(JTA) — Jewish-American novelist Jonathan Safran Foer said his Israeli friends no longer wish to raise their children in a country that is excluding itself from the Western world and thus encouraging boycotts against it.
Foer, 40, who is among the world’s best-known Jewish writers of fiction, delivered his criticism of Israel under Prime Minister Benjamin Netanyahu during an interview with the Swiss Jewish weekly Tachles that was published last week.
According to the German-language translation of the interview, which was conducted in English, Foer said that under Netanyahu, “Israel has increasingly removed itself from the rest of the Western world, which has already led to academic boycotts, among other things.”
Tachles was not able to offer JTA an English-language transcription of the interview.
Many of Israel’s supporters believe that the promotion of boycotts against Israel, which is illegal in Spain and France, is a discriminatory tactic not rooted in Israel’s actions.
Foer also said in the interview that his “great many friends in Israel” are becoming “tired” of living there. They “love their country and would die for it, but they no longer want their children to grow up there,” Foer said.
“If Israel becomes even more fundamentalist, like its neighbors, it will be at the cost of the dream many Jews have had in establishing the State of Israel and still have today,” he added.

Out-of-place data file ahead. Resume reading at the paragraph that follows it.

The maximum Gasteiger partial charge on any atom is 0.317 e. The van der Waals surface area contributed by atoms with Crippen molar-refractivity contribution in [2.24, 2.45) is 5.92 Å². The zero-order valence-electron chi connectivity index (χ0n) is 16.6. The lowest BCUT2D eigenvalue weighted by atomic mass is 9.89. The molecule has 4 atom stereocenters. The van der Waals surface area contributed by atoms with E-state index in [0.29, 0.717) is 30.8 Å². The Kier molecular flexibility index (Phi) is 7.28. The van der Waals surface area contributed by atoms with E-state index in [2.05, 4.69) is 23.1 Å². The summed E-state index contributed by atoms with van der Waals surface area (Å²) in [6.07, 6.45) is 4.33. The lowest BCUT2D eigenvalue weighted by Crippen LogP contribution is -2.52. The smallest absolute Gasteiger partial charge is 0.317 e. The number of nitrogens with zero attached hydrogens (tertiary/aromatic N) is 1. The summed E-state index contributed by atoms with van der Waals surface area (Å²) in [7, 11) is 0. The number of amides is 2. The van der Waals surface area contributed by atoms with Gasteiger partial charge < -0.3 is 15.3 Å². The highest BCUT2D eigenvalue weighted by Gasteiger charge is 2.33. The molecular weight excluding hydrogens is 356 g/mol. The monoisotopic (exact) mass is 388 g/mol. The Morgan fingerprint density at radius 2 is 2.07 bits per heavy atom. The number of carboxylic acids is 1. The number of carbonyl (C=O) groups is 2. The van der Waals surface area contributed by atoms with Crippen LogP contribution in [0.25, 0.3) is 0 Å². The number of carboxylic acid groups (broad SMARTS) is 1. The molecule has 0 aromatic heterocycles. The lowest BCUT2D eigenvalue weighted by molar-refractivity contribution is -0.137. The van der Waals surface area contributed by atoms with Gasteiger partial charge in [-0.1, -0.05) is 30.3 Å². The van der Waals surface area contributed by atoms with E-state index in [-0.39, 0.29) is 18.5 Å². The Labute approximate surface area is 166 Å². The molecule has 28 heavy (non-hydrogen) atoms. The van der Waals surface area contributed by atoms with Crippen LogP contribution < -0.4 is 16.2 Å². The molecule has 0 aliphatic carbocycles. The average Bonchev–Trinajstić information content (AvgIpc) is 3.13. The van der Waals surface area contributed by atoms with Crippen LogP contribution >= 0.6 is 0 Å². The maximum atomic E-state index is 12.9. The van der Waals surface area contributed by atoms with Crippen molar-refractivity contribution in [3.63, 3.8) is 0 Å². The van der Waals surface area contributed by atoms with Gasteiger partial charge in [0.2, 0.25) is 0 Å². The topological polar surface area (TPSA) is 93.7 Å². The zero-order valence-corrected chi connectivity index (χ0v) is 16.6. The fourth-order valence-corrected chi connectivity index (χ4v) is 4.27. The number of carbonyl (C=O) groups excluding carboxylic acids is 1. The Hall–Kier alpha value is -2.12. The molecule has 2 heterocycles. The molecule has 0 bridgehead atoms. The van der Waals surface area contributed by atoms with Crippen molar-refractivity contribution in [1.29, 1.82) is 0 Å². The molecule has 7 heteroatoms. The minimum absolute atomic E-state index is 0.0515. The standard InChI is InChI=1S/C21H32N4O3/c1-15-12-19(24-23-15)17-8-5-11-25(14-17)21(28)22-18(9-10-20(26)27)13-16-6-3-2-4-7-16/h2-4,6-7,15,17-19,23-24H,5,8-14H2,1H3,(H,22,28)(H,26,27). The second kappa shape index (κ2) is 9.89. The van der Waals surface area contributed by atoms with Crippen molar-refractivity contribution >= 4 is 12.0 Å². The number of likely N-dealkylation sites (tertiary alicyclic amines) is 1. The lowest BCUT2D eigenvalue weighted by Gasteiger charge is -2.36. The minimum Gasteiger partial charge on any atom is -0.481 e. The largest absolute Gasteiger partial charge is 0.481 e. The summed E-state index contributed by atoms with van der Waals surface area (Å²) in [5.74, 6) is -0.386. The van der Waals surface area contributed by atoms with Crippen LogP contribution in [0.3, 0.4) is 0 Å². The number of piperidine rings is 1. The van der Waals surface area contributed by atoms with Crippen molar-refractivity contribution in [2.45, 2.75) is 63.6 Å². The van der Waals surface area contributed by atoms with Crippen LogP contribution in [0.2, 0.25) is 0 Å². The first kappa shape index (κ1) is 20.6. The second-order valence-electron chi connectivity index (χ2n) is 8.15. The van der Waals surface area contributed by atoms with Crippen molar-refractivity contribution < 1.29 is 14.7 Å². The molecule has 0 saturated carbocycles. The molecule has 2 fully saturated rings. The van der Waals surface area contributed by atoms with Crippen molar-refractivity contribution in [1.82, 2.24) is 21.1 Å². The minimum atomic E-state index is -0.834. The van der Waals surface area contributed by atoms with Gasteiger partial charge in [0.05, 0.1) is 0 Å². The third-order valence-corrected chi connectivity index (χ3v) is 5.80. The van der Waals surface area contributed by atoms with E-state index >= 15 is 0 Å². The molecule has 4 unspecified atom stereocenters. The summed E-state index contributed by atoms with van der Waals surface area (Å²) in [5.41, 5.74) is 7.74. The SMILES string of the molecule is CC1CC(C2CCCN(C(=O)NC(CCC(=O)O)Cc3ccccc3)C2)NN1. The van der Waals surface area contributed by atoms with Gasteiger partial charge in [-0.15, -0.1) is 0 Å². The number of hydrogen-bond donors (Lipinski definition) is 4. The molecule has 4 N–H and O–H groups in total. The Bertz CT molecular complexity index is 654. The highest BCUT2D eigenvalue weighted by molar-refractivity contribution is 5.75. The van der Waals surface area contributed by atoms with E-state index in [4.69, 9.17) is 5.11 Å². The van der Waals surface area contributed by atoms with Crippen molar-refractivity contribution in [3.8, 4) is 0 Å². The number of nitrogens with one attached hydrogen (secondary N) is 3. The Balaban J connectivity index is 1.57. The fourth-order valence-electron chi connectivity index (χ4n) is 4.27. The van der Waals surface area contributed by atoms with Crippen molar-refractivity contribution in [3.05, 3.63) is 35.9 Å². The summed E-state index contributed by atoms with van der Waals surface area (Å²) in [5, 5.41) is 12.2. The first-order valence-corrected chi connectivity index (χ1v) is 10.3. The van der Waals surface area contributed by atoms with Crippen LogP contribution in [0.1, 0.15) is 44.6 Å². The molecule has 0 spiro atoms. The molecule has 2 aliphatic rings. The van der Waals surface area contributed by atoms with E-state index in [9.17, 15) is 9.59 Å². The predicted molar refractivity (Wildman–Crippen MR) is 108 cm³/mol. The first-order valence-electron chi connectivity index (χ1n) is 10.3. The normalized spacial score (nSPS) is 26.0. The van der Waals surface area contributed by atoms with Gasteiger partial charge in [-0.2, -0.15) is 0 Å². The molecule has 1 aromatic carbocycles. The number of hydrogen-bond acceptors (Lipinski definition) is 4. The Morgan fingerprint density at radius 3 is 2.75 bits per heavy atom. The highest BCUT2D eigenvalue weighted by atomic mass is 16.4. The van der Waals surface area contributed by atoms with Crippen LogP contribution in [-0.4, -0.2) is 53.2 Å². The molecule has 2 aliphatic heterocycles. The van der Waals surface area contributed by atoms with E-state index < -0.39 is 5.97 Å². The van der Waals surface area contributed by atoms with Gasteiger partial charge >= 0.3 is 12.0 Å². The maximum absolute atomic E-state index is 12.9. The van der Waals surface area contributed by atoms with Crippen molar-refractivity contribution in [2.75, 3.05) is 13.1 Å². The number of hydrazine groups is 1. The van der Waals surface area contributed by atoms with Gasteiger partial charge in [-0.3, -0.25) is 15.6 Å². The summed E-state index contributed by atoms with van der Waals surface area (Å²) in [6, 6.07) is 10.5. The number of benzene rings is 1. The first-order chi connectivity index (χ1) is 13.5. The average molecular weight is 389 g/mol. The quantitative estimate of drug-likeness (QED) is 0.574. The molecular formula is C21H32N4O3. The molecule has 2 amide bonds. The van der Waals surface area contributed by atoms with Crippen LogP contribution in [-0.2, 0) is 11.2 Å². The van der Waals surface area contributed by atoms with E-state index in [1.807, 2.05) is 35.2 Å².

Also last week, Foer gave an interview in Milan to the Repubblica daily in which he said that Netanyahu will “jeopardize Israel’s existence,” according to an Italian-language translation. Netanyahu, according to Foer, is contributing to the formation of a one-state solution to the Israeli-Palestinian conflict over a two-state solution. Foer said the latter solution is the only possible one.
If President Donald Trump supports this perceived development, Foer was quoted as saying, “there is the risk of apartheid for the Palestinians.” He also said Trump’s attitude “against minorities and journalists … seems terrifying.” Trump has consistently denied any bias toward minorities. Netanyahu has said he favors the establishment of a Palestinian state with security restrictions on its sovereignty and has blamed the Palestinians for avoiding negotiations by presenting preconditions for talks.
In a recent interview for The Guardian, the celebrated Israeli author A.B. Yehoshua rejected the use of the term apartheid to describe the situation in Israel and disputed assertions that the two-state solution is the only viable one.
“We have to rethink the two-state solution,” he told the Guardian, which described him as one of “the three tenors” of Israeli literature. “We were repeating all the time ‘two states, two states, two states’ for 45 years. We cannot just repeat it.” Yehoshua proposed annexing the West Bank’s Area C, where less than 10 percent of the area’s Palestinian population lives, as well as nearly all of its Jews.
Yehoshua traced a perceived rightward shift in Israeli society not to Netanyahu, but to what he described as disinterest on the part of left-wingers in promoting their ideology.
“I blame our camp for abandoning ideology,” he said. While pro-settlement movements work to promote their vision, the new generation of left-wing intellectuals “instead of dealing with the Palestinian issue, they do a play or write a story. All the energy is going into the culture.” He added: “They are not well prepared to do battle with the ideology that is coming from the other camp.”